1940’s

Societal Conditions

  • WW II and recovery

  • Mass employment of white women

  • Expansion of women in the military

  • Conservation

  • Family interest in material possessions


1940’s

Professional Emphasis

  • Career opportunities increased

    • Dietetics

    • Clothing-related design

  • Research into “convenience foods” and Recommended Dietary Allowances

  • Future Homemakers of America was created


1950’s

Societal Conditions

  • Decade of peace and prosperity for majority culture

  • Korean War

  • Civil unrest

  • Technological and economic growth

  • High employment

  • Reduced focus on work outside of the home for white women


1950’s

Professional Emphasis

  • Expanding programs

    • Limited professional employment sought by many graduates

  • Research

    • cognitive growth in children

    • psycho-social aspects of clothing

    • institution management

  • Involvement in International programs


1960’s

Societal Conditions

  • Era of changing social values

  • Concern for disparities of poverty/wealth

  • Civil Rights Movement

  • Growing Women’s Movement

    • Predominately middle-class white women

  • Viet Nam War

  • Ecological concerns


1960’s

Professional Emphasis

  • “Compensatory” programs – Head Start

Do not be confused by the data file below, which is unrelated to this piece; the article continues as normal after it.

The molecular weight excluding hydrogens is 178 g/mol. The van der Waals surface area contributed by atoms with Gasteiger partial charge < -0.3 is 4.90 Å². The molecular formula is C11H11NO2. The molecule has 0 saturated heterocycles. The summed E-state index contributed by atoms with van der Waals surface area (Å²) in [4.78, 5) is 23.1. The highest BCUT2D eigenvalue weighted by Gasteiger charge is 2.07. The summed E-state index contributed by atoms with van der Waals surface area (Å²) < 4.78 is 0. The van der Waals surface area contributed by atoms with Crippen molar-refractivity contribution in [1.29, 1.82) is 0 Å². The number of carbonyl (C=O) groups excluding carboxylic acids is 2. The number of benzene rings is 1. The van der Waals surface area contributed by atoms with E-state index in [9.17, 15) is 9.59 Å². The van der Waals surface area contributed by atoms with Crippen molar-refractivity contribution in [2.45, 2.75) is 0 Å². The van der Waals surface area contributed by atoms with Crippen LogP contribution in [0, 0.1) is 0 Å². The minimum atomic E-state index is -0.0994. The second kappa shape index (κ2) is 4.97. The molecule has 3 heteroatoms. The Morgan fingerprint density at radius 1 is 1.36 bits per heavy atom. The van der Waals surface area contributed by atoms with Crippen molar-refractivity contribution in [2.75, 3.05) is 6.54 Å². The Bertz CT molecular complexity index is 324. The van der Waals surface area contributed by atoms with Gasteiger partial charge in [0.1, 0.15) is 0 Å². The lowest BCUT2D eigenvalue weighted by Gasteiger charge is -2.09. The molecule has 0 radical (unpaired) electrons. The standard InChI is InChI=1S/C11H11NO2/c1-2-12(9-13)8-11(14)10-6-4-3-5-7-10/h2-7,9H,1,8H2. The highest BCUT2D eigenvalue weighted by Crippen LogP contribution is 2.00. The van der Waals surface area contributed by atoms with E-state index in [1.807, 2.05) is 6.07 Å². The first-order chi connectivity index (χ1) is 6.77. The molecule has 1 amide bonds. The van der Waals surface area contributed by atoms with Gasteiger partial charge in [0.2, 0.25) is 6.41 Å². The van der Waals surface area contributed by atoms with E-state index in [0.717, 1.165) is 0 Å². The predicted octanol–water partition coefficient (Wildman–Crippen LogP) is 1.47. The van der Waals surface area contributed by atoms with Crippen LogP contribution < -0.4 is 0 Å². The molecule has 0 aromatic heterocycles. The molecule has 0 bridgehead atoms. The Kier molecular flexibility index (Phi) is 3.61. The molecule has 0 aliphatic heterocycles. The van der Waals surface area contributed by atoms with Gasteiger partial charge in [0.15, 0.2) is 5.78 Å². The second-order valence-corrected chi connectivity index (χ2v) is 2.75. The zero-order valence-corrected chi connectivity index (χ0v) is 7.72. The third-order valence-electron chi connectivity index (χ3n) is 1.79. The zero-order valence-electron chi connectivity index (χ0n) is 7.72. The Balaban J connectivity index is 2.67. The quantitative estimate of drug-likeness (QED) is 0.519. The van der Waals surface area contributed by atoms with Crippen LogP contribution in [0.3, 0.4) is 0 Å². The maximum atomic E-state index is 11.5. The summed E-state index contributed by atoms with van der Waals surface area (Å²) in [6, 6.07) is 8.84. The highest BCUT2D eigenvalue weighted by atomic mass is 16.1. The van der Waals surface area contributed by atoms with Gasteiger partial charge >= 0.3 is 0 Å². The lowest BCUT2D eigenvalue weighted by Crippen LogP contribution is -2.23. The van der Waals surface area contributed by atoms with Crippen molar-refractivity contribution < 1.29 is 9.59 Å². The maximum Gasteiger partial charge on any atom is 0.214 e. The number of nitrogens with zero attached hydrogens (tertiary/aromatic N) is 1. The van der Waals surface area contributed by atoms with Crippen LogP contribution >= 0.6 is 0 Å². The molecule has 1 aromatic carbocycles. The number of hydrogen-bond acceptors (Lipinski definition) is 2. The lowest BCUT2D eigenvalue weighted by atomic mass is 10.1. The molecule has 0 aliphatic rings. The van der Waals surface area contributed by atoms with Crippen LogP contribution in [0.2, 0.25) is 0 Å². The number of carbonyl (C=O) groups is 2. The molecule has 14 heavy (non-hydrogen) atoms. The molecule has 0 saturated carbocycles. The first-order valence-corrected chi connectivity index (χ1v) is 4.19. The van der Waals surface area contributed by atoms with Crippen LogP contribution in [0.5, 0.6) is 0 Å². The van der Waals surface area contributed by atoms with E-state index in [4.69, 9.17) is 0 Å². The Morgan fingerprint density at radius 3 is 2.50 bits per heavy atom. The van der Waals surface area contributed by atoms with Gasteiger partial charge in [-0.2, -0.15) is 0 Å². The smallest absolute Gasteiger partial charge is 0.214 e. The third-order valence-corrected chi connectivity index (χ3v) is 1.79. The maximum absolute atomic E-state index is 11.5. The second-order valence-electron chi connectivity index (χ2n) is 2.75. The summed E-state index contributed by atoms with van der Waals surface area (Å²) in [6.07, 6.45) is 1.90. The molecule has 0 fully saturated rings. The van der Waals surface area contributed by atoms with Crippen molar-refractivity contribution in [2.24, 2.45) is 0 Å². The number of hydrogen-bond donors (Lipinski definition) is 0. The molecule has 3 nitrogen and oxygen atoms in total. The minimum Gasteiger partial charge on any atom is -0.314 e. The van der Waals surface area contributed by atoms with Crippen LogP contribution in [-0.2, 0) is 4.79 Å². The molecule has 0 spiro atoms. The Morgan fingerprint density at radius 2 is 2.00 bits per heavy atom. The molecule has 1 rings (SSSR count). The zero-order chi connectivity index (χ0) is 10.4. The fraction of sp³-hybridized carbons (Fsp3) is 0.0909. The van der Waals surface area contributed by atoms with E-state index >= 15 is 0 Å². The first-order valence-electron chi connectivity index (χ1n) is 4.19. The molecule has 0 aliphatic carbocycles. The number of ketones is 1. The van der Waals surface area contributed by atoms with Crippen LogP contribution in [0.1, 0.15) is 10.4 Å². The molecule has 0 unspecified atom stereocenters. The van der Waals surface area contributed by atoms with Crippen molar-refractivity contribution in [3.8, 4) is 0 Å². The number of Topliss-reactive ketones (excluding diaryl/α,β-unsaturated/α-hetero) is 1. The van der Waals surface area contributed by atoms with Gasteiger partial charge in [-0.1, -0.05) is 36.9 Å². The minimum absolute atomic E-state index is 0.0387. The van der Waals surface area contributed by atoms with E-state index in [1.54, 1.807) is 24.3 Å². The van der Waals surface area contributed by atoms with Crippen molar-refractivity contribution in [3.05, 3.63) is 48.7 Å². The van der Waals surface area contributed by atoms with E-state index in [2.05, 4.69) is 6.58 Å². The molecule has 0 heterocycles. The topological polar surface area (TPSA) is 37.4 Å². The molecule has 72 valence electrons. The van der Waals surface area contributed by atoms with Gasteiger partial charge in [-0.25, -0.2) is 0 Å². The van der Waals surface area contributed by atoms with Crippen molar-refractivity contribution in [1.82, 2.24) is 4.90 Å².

• Increase in minority & male involvement in college Home Economics faculties

  • Expanded specialization in college programs

  • Professionals active in Women’s Movement


1970’s

Societal Conditions

  • Equal rights and opportunities for all became vogue

  • “Human Movement” rather than “Women’s Movement”

  • Smallness of the world

  • Interdependence of “haves” and “have-nots”


1970’s

Professional Emphasis

  • Standards

  • Accreditation of college programs began

  • Increased number of males in secondary programs

  • Interdisciplinary efforts in education and research

  • Research sophistication increased

    • emphasis on improving the life of individuals and families in a complex and changing society


1980’s

Societal Conditions

  • Increased emphasis on technology

  • Globalization

  • Social reform

  • Changes in employment

  • Increase in drug use

  • Focus on issues of violence

  • Family and work issues


1980’s

Professional Emphasis

  • Professional certification began

  • Reconceptualization of the discipline

  • Increased activity in public policy

  • Emphasis on family and work issues


1990’s

Societal Conditions

  • Increase in technology

    • personal life & workplace

  • Use of the Internet

  • Workplace diversity

  • Health concerns

    • HIV/AIDS

  • Decrease in commitment to the environment

  • Political activity


1990’s

Professional Emphasis

  • Name change to Family and Consumer Sciences

  • Family issues

  • Recruitment to meet increasing teacher shortage


Ellen H. Richards

Chemist specializing in sanitation at MIT

Leader of the Lake Placid Conference

Founder of Home Economics

First President of the American Home Economics Association


ad
  • Login